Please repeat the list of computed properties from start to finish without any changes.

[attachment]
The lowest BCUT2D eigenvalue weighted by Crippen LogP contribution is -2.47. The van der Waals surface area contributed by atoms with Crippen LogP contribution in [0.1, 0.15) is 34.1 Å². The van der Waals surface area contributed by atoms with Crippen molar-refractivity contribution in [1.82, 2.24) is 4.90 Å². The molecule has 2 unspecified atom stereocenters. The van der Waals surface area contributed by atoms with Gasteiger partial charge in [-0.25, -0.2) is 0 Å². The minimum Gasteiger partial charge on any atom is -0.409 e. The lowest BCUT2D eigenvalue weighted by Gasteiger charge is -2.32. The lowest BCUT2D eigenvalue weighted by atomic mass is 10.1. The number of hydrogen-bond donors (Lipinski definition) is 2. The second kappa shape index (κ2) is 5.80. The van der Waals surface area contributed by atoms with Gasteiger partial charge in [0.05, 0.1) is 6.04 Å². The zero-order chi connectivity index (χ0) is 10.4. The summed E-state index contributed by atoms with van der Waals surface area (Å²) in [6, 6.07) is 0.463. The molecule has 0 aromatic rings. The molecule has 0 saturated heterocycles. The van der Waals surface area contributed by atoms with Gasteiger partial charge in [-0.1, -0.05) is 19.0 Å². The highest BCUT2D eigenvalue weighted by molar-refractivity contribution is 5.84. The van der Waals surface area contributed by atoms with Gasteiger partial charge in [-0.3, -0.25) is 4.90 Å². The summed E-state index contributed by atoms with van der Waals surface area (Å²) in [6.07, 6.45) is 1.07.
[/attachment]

The lowest BCUT2D eigenvalue weighted by Crippen LogP contribution is -2.47. The van der Waals surface area contributed by atoms with Crippen LogP contribution in [0.1, 0.15) is 34.1 Å². The van der Waals surface area contributed by atoms with Crippen molar-refractivity contribution in [1.82, 2.24) is 4.90 Å². The molecule has 2 unspecified atom stereocenters. The van der Waals surface area contributed by atoms with Gasteiger partial charge in [-0.25, -0.2) is 0 Å². The minimum Gasteiger partial charge on any atom is -0.409 e. The lowest BCUT2D eigenvalue weighted by Gasteiger charge is -2.32. The lowest BCUT2D eigenvalue weighted by atomic mass is 10.1. The number of hydrogen-bond donors (Lipinski definition) is 2. The second kappa shape index (κ2) is 5.80. The van der Waals surface area contributed by atoms with Gasteiger partial charge in [0.05, 0.1) is 6.04 Å². The zero-order chi connectivity index (χ0) is 10.4. The summed E-state index contributed by atoms with van der Waals surface area (Å²) in [6, 6.07) is 0.463. The molecule has 0 aromatic rings. The molecule has 0 saturated heterocycles. The van der Waals surface area contributed by atoms with Gasteiger partial charge in [-0.1, -0.05) is 19.0 Å². The highest BCUT2D eigenvalue weighted by molar-refractivity contribution is 5.84. The van der Waals surface area contributed by atoms with Gasteiger partial charge in [-0.3, -0.25) is 4.90 Å². The summed E-state index contributed by atoms with van der Waals surface area (Å²) in [6.07, 6.45) is 1.07.